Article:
In considering this in relation to the issue of the character of God, words such as “wrath” are critically important to understand. The world has an understanding of what wrath means. But is that the same as what the Bible means, especially in reference to God? Perhaps the best single passage to define the wrath of God is Romans chapter 1 which actually tells us that there is a revelation of the wrath of God:
“For the wrath of God is revealed from heaven against all ungodliness and unrighteousness of men, who hold the truth in unrighteousness; Because that which may be known of God is manifest in them; for God hath shewed it unto them. For the invisible things of him from the creation of the world are clearly seen, being understood by the things that are made, even his eternal power and Godhead; so that they are without excuse: Because that, when they knew God, they glorified him not as God, neither were thankful; but became vain in their imaginations, and their foolish heart was darkened. Professing themselves to be wise, they became fools, And changed the glory of the uncorruptible God into an image made like to corruptible man, and to birds, and fourfooted beasts, and creeping things. Wherefore God also gave them up to uncleanness through the lusts of their own hearts, to dishonour their own bodies between themselves: Who changed the truth of God into a lie, and worshipped and served the creature more than the Creator, who is blessed for ever. Amen. For this cause God gave them up unto vile affections: for even their women did change the natural use into that which is against nature: And likewise also the men, leaving the natural use of the woman, burned in their lust one toward another; men with men working that which is unseemly, and receiving in themselves that recompence of their error which was meet. And even as they did not like to retain God in their knowledge, God gave them over to a reprobate mind, to do those things which are not convenient;” (Rom 1:18-28)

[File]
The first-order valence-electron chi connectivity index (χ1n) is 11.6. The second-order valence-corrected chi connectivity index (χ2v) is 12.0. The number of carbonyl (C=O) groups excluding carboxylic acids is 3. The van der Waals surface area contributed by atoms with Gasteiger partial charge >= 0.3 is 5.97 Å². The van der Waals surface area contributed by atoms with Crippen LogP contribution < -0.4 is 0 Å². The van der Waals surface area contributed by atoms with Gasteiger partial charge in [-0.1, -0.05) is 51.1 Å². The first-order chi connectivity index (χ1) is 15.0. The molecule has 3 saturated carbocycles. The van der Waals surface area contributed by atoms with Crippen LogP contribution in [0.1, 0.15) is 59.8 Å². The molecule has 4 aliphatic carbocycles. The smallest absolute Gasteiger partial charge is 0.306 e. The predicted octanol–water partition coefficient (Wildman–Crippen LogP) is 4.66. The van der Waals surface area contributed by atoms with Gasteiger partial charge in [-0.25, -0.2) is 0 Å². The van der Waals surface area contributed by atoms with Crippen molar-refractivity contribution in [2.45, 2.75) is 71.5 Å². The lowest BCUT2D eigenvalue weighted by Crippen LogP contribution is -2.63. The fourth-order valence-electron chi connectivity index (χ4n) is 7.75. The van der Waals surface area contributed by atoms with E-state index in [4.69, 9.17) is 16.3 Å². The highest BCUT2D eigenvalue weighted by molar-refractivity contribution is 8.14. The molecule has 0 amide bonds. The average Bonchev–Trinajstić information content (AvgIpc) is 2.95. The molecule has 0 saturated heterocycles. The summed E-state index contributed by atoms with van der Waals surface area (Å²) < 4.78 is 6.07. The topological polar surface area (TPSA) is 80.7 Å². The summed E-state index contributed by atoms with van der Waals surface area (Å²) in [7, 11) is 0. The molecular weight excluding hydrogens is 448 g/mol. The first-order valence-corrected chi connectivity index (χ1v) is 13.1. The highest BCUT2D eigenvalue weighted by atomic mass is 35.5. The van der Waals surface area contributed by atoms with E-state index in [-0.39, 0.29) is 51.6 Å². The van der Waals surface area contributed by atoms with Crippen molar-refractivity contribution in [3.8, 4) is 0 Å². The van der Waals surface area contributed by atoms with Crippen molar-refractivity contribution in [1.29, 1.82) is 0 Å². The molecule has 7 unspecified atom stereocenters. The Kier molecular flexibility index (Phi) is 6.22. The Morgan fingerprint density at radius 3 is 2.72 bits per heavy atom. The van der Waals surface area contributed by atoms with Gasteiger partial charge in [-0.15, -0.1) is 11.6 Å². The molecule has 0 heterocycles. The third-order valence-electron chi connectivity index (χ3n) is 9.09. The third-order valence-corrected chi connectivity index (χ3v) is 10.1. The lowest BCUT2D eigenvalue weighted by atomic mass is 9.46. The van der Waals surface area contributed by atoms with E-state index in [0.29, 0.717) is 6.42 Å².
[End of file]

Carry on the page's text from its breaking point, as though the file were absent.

The passage above uses the color-coding system described here with many more examples.
There is a definite pattern in scripture. God, being a gentleman, never imposes His presence where it is not desired. He just graciously but sorrowfully (Hosea 11:8) leaves and then, without His protection, the trouble comes. His leaving can be expressed directly as Him leaving or as Him giving the sinners up (withdrawing His protection/presence) to the dangers or enemies they face or turning His face away etc. Either way it is God pulling back, respecting the free will of others. Sometimes, the presentation of truth to a person puts them in the position of having to make a decision which, if they make the wrong decision, leads to ruin rather than salvation.
The Character of God and the Gospel Glossary, a specialized Bible Dictionary, shows how the Bible often defines its own terms much better than dictionaries or man’s opinions or traditions.
Return to the Home Page